VANCOUVER, B.C. – The BC Cancer Agency is announcing BC’s revised breast cancer screening policy, emphasizing informed choice for women.
The announcement coincides with World Cancer Day, Feb 4, 2014.
As part of the Provincial Breast Health Strategy, the new policy was developed after a comprehensive review of scientific data and other evidence-based screening mammography materials. The changes to BC's screening policy, effective today, provide clarity to women on when to get screened and will help women to make informed decisions about screening.
The updated policy includes a new recommendation for women 40-74 years old with a family history of breast cancer in a first degree relative (mother, sister or daughter) to receive annual screening. Women in this category are nearly two times more likely to develop breast cancer and offering them annual screening is a step towards tailoring a screening schedule on the basis of personal risk.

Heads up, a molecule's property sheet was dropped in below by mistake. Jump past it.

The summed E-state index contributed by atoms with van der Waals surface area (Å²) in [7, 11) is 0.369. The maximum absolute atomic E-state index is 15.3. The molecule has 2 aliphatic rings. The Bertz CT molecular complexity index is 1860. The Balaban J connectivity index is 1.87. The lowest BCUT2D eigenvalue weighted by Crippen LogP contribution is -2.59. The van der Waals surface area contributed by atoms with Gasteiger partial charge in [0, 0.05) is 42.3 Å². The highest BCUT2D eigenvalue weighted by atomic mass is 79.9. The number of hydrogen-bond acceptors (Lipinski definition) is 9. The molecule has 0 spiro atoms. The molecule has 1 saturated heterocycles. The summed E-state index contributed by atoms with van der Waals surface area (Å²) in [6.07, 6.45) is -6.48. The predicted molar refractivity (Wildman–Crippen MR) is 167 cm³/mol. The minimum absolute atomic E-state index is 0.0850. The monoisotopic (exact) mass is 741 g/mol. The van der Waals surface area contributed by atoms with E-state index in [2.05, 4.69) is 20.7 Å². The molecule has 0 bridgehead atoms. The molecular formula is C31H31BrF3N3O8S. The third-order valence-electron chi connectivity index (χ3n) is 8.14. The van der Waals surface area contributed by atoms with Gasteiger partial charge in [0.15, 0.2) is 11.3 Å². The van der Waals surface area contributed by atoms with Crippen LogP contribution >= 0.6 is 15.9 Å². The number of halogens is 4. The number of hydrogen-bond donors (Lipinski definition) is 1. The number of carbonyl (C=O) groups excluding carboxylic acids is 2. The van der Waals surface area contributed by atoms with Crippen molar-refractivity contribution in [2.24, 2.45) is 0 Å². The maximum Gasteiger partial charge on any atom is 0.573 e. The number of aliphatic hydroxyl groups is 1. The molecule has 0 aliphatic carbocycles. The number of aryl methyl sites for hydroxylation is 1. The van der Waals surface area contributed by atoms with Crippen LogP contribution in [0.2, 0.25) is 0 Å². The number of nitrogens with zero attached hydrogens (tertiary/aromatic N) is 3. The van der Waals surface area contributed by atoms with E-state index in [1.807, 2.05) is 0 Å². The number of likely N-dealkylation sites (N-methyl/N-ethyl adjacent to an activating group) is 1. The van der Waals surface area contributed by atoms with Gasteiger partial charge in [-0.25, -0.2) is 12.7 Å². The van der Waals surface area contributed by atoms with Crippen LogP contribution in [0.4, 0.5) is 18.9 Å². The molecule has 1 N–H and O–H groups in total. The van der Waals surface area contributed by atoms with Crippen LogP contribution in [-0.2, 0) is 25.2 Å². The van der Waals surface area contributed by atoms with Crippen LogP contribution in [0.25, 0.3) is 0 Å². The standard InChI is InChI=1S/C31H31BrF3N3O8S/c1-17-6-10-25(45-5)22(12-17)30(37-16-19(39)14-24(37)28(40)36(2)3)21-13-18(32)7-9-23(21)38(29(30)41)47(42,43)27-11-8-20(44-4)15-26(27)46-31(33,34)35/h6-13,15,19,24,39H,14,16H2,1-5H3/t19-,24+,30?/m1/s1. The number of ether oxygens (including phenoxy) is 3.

Women ages 40 to 49 will continue to have access to screening every two years without a doctor’s referral, however, they are encouraged to make an informed choice by speaking to their primary health care provider to discuss the benefits and limitations of screening. The change in policy from annual screening to screening every two years is in keeping with evidence from randomized clinical trials that shows relatively low levels of cancer incidence in this age group compared to older age groups. Some limitations of mammography for this group include the decreased sensitivity of mammography as they tend to have denser breast tissue, which can lead to a higher rate of false positive results.